We’ll have a full report on our day in NYC, so check back if you’d like the scoop on all things American Girl.
We were sitting on the metal bleachers at Noah’s Little League game the other night, and Chiara, in typical fashion, was spinning and climbing and falling and giving me agita, as my grandmother would say.
I turned to her and said (in one of my shining parenting moments): “You are a pain in the butt.”
Without missing a beat, she turned to me and said, quite seriously: “I am NOT a penguin butt.”
Chiara, 1 – Mom, 0
Third time’s a charm, they say, and in our case the third time (aka Chiara) had better be a lucky charm because she’s going to need it with her wild, in-your-face, take-no-prisoners behavior. I don’t know what it is that makes Chiara so willing to push the envelope where her older brother and sister did not, but I do know that the girl has got more chutzpah in her left pinky than most people have in their entire bodies.
Last night Chiara, who will not turn 3 until July 21, decided to exit the house via the garage and mosey on around the corner to the backyard where Dennis was putting lawn furniture back on the deck. I’m amazed that she opted for this route and did not, for example, decide to wander down the street or into traffic. I’m sure if she had any idea that those last two options were even feasible, she would have gone for it without a second thought. We’re thinking about building a moat around the house, but that would just be a gift to her, one more challenging obstacle to figure out between breakfast and snack time. Read more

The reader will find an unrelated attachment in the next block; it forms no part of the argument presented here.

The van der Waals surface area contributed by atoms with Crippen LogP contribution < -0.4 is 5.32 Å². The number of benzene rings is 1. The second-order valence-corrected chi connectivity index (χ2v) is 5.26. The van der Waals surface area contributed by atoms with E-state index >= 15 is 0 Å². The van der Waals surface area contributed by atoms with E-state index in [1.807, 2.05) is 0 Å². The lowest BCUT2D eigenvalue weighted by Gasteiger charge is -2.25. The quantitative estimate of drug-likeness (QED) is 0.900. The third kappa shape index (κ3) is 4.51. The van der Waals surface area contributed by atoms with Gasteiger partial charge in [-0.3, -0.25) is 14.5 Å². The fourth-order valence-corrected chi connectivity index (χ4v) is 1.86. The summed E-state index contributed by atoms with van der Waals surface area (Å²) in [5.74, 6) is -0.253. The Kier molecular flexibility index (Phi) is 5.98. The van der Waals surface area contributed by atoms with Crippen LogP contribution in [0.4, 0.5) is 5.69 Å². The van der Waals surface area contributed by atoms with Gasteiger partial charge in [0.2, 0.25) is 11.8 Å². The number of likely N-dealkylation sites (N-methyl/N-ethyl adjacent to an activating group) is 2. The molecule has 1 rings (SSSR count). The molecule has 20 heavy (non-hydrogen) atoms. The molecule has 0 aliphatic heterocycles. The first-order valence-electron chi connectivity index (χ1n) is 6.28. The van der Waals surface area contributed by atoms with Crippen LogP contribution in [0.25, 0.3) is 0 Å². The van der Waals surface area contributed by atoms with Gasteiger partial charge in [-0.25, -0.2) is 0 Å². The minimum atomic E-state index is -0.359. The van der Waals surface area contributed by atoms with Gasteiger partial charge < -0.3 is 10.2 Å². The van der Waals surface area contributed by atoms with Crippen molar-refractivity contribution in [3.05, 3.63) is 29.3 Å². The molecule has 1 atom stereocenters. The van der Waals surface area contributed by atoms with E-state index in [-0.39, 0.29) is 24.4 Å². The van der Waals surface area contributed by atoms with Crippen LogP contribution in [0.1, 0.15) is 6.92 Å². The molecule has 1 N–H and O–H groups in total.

So if you decided to leave home and join the circus, what would you be? Trapeze artist? Clown? Tiger Tamer? That was the question of the hour as we left the Ringling Bros. and Barnum & Bailey Circus last night, still reveling in the spectacle of the self-proclaimed Greatest Show on Earth. I knew right away what Noah’s answer would be. His face lit up when he saw the human canon balls preparing to close the show. That was it for him. He said the whole thing was great, but human canon ball? Come on. It doesn’t get any better than that.
For me, this question required some careful thought. Dangling from a trapeze or prancing on a high wire would turn my stomach, and although I often feel like a wild animal tamer, you would not get me into that fenced ring with a bunch of snarling tigers. No, I think I would have to be a clown by default, not that being a clown is easy. Have you seen the way little kids look at clowns? (See top photo above, where Chiara gives the death stare to the clown who had just signed our program) As far as I’m concerned, just taking the girls to the public rest room at the arena was daring enough for my taste, thank you. Read more